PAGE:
Quebec plans oil exploration program

QUEBEC CITY, Feb. 14 (UPI) -- Quebec plans to partner with private sector interests in an oil exploration program on Anticosti Island in the Canadian province.

"These agreements with private sector partners will create sustainable wealth and quality jobs if the presence of oil is confirmed," Premier Pauline Marois stated in a news release Thursday announcing two agreements.


The first is a $100 million drilling program with Petrolia Inc., based in Quebec, and Nova Scotia's Corridor Resources, as well as France's Maurel & Prom, in which the province, through its government agency Resources Quebec, would invest $70 million in return for a 35 percent stake.

Under the second preliminary agreement, with Junex, based in Quebec, the province "and an operator yet to be determined" would fund an exploration program of $90 million, with the province getting at least 40 percent of the joint venture.

Each of the two exploration programs will be conducted in two phases -- the first to determine the type and quantity of hydrocarbons present, and the second to determine whether the operation is economically viable, the government said.

The first phase of the program is expected to begin this summer.


Quebec, through Resources Quebec could end up investing as much $115 million in the next two years, depending on the results of the drilling, the Montreal Gazette reports.

If the project is successful, the government said, the economic benefits to the province could be as much as $45 billion over 30 years, in the form of royalties, taxes and returns on equity.

"The predominant involvement of the state will also ensure safe development and advantageously position the government to agreements for possible exploitation, ensuring a fair return to Quebecers," said Nicolas Marceau, the province's minister of finance and economy, in the release.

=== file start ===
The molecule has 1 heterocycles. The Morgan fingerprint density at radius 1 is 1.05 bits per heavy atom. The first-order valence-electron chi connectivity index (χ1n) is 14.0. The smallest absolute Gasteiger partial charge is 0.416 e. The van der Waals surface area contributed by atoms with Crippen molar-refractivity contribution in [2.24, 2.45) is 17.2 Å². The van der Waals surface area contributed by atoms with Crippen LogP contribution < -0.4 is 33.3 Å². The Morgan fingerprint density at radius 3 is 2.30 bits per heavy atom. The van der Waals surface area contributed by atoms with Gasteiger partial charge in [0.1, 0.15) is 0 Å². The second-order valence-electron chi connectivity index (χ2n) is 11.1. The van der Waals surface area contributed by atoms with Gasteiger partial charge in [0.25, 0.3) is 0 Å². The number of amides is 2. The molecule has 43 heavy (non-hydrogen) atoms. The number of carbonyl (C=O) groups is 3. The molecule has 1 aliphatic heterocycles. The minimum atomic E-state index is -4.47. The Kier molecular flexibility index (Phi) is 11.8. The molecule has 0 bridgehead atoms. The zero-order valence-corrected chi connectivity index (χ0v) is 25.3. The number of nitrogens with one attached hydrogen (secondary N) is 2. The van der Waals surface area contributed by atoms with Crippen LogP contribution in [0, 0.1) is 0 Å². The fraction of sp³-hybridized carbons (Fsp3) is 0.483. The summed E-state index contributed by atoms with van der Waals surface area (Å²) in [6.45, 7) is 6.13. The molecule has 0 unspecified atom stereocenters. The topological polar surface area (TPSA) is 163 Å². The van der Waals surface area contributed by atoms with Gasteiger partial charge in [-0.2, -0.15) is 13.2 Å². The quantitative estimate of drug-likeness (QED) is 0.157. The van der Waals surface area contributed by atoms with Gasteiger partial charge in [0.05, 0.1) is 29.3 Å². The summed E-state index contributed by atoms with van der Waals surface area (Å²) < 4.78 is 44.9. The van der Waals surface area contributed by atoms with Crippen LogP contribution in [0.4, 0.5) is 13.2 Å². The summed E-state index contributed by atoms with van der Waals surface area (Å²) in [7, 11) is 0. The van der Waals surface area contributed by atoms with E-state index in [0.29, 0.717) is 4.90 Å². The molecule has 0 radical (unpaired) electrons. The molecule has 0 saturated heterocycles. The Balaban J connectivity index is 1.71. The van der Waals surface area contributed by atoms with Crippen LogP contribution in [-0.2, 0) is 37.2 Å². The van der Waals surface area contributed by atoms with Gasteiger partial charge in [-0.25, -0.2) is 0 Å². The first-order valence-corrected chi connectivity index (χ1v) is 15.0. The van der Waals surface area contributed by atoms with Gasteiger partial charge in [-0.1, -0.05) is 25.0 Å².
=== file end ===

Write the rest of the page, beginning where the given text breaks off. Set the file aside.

While estimates differ, it has been estimated there are between 30 billion and 50 billion barrels of oil initially-in-place on Anticosti Island, of which perhaps 5 percent could be recoverable, the Financial Post reports. That compares with Alberta's oil sands, in which production averaged 1.9 million barrels of crude per day in 2012.

"Today, Quebec asserts its rights over natural resources owned collectively and must benefit all Quebecers," the premiere said in her announcement. "My government is committed to taking action to promote energy independence for Quebec."

The Canadian Association of Petroleum Producers, based in Calgary, welcomed the announcement.


"Eastern Canada currently imports about 800,000 barrels a day, and Quebec oil production would help offset those current oil imports, create Quebec jobs and generate government revenue," Janet Annesley, spokeswoman for the association, was quoted as saying by the Globe and Mail.

Latest Headlines